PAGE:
Hempfield grad recognized for service to Red Cross
The contributions of a 2013 graduate of Hempfield Area High School graduate were recognized during the annual meeting of the 100-county American Red Cross Blood Services, Greater Alleghenies Region.
Tom Lawson, who was unable to attend the meeting, received the Youth Volunteer Award during an awards assembly this month at the high school.
“Recipients of these awards were selected by a group of Red Cross volunteers and staff members, and represent the highest quality of service to the Red Cross and hospital patients,” said Bob Lawn, chair of the region's volunteer board of directors.
Lawson, a three-year member of student council who served as president this past school year, has been among the most active blood drive coordinators in Westmoreland County, the Red Cross said.
The school generally has more than 200 donor sign-ups for its fall and spring blood drives and collects an average of 125 or more units per drive. The school's blood drive this past March was its best ever, with 158 donations.
Lawson coordinated and scheduled all of the sign-ups, personally called businesses to solicit donations and often wrote all of the thank-you cards. He held orientation meetings with student council members. In addition, he scheduled workers on blood drive day and followed up on their success throughout the day.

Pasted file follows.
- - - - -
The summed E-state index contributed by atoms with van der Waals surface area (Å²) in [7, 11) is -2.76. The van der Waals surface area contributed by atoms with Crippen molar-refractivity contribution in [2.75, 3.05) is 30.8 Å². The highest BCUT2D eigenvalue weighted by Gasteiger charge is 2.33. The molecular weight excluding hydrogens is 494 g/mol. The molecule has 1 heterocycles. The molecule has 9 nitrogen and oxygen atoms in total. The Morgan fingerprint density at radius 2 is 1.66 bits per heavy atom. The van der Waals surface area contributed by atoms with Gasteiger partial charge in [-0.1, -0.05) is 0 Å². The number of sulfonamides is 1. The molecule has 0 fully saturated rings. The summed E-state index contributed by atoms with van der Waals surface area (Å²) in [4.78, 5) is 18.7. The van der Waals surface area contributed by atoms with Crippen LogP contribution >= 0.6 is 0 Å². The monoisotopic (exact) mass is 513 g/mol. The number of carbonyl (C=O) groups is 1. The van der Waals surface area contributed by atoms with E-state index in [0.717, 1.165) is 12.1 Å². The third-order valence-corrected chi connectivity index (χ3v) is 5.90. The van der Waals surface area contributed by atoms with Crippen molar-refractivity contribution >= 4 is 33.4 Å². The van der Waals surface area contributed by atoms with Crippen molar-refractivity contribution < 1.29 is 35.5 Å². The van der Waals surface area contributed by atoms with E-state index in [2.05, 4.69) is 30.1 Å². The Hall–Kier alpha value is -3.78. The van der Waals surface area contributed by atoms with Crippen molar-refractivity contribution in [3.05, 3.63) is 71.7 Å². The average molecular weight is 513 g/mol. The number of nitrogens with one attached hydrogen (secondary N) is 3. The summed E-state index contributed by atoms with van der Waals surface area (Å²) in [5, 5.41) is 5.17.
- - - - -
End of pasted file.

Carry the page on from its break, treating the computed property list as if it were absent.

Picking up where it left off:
“Overall, he takes a very personal approach and attitude toward the overall success of the drive, and takes it very personally if things do not go as planned,” his faculty adviser wrote. “This is probably his best overall quality, not because others will judge him, but rather because this is what he expects of himself.”
Show commenting policy
TribLive commenting policy
You are solely responsible for your comments and by using TribLive.com you agree to our Terms of Service.
We moderate comments. Our goal is to provide substantive commentary for a general readership. By screening submissions, we provide a space where readers can share intelligent and informed commentary that enhances the quality of our news and information.
While most comments will be posted if they are on-topic and not abusive, moderating decisions are subjective. We will make them as carefully and consistently as we can. Because of the volume of reader comments, we cannot review individual moderation decisions with readers.
We value thoughtful comments representing a range of views that make their point quickly and politely. We make an effort to protect discussions from repeated comments either by the same reader or different readers.
We follow the same standards for taste as the daily newspaper. A few things we won't tolerate: personal attacks, obscenity, vulgarity, profanity (including expletives and letters followed by dashes), commercial promotion, impersonations, incoherence, proselytizing and SHOUTING. Don't include URLs to Web sites.
We do not edit comments. They are either approved or deleted. We reserve the right to edit a comment that is quoted or excerpted in an article. In this case, we may fix spelling and punctuation.
We welcome strong opinions and criticism of our work, but we don't want comments to become bogged down with discussions of our policies and we will moderate accordingly.
We appreciate it when readers and people quoted in articles or blog posts point out errors of fact or emphasis and will investigate all assertions. But these suggestions should be sent via e-mail. To avoid distracting other readers, we won't publish comments that suggest a correction. Instead, corrections will be made in a blog post or in an article.
- Greensburg Salem grads make mark at Air Force Academy
- I-70 changes force New Stanton to look for a plan
- Hempfield teen masterminds Youngwood landscaping